General Hospital's Brando (Johnny Wactor) and Sasha (Sofia Mattsson) have faced unspeakable tragedy in recent days. Wactor spoke to Soap Opera Digest about what went into filming baby Liam's birth and death.
When did he find out he would be involved in such a heartbreaking storyline? Wactor recalled:
It might’ve been, like, as early as us, you know, making love in the back of the Bronco. I think it was around then that [executive producer] Frank [Valentini] was like, 'You guys are going tp have a baby and it’s not going to make it.' I was just like, 'Jesus, dude. Come on, man. God!' I was like, 'Okay.' But I think it might've ben a week before we stated filming that scene before her water breaks that Frank kind of took Sasha and I aside, or Sofia and I aside, and was like, 'Hey, this is going to be a very important storyline. Make sure you guys are bringing your 'A' game.' and was basically pepping us up and just reminding us of the importance of it and to make sure that we’re not slacking off and to bring it.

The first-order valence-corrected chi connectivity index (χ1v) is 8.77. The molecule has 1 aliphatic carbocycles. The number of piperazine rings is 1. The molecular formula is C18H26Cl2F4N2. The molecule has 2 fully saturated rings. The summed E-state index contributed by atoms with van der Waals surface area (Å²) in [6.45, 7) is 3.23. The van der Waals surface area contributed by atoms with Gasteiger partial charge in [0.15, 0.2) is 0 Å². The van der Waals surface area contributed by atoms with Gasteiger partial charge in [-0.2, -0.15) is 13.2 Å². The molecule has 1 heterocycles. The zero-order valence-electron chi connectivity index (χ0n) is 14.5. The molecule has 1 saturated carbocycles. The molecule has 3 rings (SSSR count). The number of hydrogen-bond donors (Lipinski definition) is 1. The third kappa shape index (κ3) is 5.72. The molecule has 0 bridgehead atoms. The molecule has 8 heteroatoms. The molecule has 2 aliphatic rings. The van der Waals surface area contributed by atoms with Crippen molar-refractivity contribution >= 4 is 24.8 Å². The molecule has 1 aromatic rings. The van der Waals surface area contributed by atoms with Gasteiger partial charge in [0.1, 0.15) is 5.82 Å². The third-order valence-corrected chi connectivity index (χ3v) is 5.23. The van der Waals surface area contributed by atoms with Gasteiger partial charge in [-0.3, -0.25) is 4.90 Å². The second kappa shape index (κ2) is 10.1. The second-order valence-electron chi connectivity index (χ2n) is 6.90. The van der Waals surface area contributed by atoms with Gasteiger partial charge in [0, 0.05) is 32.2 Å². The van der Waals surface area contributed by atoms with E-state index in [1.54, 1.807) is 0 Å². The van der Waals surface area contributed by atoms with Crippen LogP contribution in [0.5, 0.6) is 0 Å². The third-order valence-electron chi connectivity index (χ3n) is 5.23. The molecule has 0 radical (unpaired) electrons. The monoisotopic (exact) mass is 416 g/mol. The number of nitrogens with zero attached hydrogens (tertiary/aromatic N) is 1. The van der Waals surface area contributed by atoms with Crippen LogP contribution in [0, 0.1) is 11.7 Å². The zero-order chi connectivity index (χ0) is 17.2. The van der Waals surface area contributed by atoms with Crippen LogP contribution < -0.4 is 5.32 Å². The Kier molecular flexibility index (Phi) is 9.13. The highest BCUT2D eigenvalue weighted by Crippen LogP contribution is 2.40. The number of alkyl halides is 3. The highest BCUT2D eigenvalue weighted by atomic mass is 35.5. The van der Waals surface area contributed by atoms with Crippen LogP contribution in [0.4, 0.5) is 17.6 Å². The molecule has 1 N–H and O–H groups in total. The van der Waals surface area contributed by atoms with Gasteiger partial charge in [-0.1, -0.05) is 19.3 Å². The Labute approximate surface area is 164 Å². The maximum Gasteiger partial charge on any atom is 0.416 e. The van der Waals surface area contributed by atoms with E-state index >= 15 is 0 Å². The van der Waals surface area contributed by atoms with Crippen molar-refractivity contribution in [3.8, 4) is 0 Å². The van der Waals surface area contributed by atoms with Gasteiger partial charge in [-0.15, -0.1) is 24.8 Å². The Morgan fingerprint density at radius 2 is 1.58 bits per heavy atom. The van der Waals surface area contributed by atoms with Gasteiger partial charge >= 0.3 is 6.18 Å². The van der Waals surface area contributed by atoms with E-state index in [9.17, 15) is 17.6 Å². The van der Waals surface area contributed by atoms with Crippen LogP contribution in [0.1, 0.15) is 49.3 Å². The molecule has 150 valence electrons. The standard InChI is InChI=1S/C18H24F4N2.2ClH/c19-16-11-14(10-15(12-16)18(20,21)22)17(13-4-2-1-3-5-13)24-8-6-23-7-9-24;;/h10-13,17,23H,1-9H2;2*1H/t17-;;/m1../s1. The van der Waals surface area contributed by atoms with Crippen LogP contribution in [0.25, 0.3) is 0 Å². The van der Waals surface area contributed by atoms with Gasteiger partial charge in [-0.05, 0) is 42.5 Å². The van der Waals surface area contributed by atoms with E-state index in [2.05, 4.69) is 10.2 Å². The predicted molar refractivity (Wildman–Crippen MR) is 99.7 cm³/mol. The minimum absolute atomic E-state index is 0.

How did he prepare for it? Wactor explained a lot of "imagination work" went into it, as well as talking to friends that have children. He shared, as well:
And so for me the preparation, I talked to my acting teacher, Stuart Rogers, a lot; he was extremely helpful, kind of getting me in the headspace, and so I created a little Liam for me. And you have to kind of spend a lot of time up here, in that world of this imaginary history that I have with Sasha Gilmore and everything that led up to the Bronco, us making love in the Bronco, to what that pregnancy had been like for the scenes on the show and making up scenes in my head that weren’t in the show.
Was there a lot of pressure? He mused:
A hundred percent. I’d like to say I didn’t feel pressure, but you do, because when you have the executive producer take you and Sofia aside and tell you the importance of this and to bring it, like, there’s one-hundred percent a lot of pressure that you feel, you know. But it was important for me to turn that pressure into fuel as like, okay, he's not saying, like, 'Do a good job or you’re going to ruin the show, it's not gong to be good, or you're done here,' but 'Hey, this is a friendly reminder, we’re giving you a great opportunity to do something great for the show.' And so I took it as that and just like an opportunity to show up and perform and to put the work in.
The storyline has given Wactor a chance to connect with viewers "where they feel seen or their real-life story, you know, is heard and so people can empathize with them." He added that he was grateful for the opportunity.
Take a listen to the full interview below.